Wednesday, January 30, 2019

Celebrating Heritage: Tourism and Festival in Panama

Dr. Janni Pedersen (Right Blue)

Humans mediate their past and present through the presentation of cultural heritage and identity to self and others: this may be observed in the intersection of tourism, cultural heritage, and political economy. In Panama, tourism has become a larger part of the country’s economy over the last decades and this growth is forecast to continue (WTCC, 2017).  A collaborative ethnographic study in the towns of Parita and Santo Domingo, provinces of Herrera and Los Santos, during the 2016 Corpus Christi celebration and 2017 Patron Saint celebration, sought to understand the intersection of cultural heritage with the local economy and perception of tourism.

Studying the host community in two early or “under-developed” heritage tourist spot in

the neoliberal sense (Scher, 2011) provides the opportunity for a comparative analysis of the visions of vendors, visitors, officials and performers in the communities for the sharing of cultural heritage and how this forms a foundation for thoughts on further tourism development. The Panamanian government identified tourism as a key-area in its 2015-2019 strategic plan (Strategic Plan of Government, 2015-2019); however, further investment may carry with it concerns for the protection of intangible cultural heritage and community autonomy as culture becomes commodified (Kirtsoglou and Theodossopoulos, 2004). The results show a desire for more tourists, but the reasons between the two cities diverge, from the assumed economic benefits to a desire for sharing cultural heritage. This divergence is closely related to how the cultural heritage is mediated and presented through the festivals and associated celebrations.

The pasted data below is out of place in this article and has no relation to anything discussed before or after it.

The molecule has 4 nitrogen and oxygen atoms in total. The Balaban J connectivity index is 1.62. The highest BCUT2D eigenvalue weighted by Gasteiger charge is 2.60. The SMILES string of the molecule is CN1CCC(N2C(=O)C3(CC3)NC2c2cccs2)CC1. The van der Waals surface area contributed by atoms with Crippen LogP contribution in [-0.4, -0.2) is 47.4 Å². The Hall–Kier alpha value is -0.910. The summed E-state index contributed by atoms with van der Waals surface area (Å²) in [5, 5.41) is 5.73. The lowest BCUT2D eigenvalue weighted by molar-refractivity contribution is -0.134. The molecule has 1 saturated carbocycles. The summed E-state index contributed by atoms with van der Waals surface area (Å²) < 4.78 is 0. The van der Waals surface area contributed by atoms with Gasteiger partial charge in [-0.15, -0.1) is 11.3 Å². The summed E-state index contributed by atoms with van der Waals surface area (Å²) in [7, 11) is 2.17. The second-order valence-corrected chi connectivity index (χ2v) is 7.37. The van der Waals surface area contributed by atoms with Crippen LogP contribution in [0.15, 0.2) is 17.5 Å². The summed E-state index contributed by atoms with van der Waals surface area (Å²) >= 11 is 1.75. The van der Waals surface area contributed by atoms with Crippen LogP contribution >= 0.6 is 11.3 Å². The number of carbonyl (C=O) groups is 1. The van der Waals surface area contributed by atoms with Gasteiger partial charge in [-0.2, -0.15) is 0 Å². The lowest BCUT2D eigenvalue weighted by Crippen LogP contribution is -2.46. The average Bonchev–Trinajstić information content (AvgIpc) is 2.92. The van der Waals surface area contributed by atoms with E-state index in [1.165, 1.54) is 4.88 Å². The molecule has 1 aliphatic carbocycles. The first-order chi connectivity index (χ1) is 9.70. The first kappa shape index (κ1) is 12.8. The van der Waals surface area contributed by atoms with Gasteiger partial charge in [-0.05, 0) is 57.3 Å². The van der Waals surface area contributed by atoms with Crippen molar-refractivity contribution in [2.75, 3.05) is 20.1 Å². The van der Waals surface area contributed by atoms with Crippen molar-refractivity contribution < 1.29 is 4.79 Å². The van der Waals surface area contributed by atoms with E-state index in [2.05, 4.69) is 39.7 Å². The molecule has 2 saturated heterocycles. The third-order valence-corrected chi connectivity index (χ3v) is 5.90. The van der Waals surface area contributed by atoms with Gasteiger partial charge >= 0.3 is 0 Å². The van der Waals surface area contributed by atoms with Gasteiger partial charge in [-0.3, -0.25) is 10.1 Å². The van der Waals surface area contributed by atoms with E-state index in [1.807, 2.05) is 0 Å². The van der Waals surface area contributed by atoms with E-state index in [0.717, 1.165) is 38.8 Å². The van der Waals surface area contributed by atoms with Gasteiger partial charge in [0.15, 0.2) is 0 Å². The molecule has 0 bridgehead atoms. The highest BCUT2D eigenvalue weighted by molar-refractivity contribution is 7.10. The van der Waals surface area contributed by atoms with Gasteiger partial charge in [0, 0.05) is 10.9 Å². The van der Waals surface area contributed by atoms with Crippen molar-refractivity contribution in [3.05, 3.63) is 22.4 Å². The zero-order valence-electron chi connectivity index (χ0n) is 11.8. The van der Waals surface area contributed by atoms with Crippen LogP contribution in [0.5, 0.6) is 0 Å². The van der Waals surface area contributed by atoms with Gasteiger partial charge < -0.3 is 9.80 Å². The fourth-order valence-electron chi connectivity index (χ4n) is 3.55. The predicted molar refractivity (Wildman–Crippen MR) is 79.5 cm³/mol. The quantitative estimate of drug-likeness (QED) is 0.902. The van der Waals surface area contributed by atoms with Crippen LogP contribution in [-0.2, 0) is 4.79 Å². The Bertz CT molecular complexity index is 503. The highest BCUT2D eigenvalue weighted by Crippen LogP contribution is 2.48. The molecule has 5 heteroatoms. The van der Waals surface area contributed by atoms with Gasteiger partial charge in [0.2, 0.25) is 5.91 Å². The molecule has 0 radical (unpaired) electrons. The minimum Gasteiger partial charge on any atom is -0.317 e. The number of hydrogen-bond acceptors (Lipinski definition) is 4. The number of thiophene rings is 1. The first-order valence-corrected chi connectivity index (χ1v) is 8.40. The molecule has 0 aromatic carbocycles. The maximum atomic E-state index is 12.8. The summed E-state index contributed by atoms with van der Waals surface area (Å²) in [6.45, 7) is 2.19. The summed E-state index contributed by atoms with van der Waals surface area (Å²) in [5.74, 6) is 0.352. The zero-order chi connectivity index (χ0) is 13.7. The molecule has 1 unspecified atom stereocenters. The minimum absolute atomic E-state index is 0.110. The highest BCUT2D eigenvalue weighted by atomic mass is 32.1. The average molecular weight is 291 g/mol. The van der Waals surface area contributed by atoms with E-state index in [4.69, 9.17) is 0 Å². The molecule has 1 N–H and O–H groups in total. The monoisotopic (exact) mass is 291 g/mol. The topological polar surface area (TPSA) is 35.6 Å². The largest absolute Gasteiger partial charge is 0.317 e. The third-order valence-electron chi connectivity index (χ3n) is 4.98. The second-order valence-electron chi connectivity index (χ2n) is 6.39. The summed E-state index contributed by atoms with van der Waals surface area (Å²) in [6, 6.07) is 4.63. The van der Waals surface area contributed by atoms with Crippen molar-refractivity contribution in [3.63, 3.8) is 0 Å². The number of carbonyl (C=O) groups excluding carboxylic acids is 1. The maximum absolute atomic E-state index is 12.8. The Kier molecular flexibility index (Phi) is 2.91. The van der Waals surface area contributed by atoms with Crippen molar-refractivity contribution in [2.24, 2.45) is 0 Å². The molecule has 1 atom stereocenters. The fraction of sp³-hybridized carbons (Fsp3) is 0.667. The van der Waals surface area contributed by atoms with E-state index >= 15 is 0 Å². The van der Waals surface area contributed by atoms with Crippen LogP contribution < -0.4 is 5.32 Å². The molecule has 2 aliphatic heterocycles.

Link to Research:

Celebrating Heritage: Tourism and Festival in Panama. Annual Meeting of Southwestern Anthropological Association, Fresno, California, May 2018.

Author Bio:
Dr. Janni Pedersen, the chair of Ashford University’s Cultural Anthropology program, has been with Ashford University since 2012. She earned her doctoral degree from Iowa State University, where she taught courses in both biological and cultural anthropology, as well as philosophy. While in Iowa, she conducted research with language trained bonobos (a form of chimpanzee) at the Great Ape Trust of Iowa. Her research interests now encompasses behavioral studies of the apes residing at San Diego Zoo and ethnographic studies of festivals and tourism in Panama. She blogs about anthropology and her research at .

Dr. Pedersen is a native of Denmark. Before moving to the U.S. to work on her doctoral degree, she worked at an internet marketing agency in Brussels, Belgium. She serves on the board of the Southwestern Anthropological Association and as the Ashford Research Fellow for the College of Liberal Arts.

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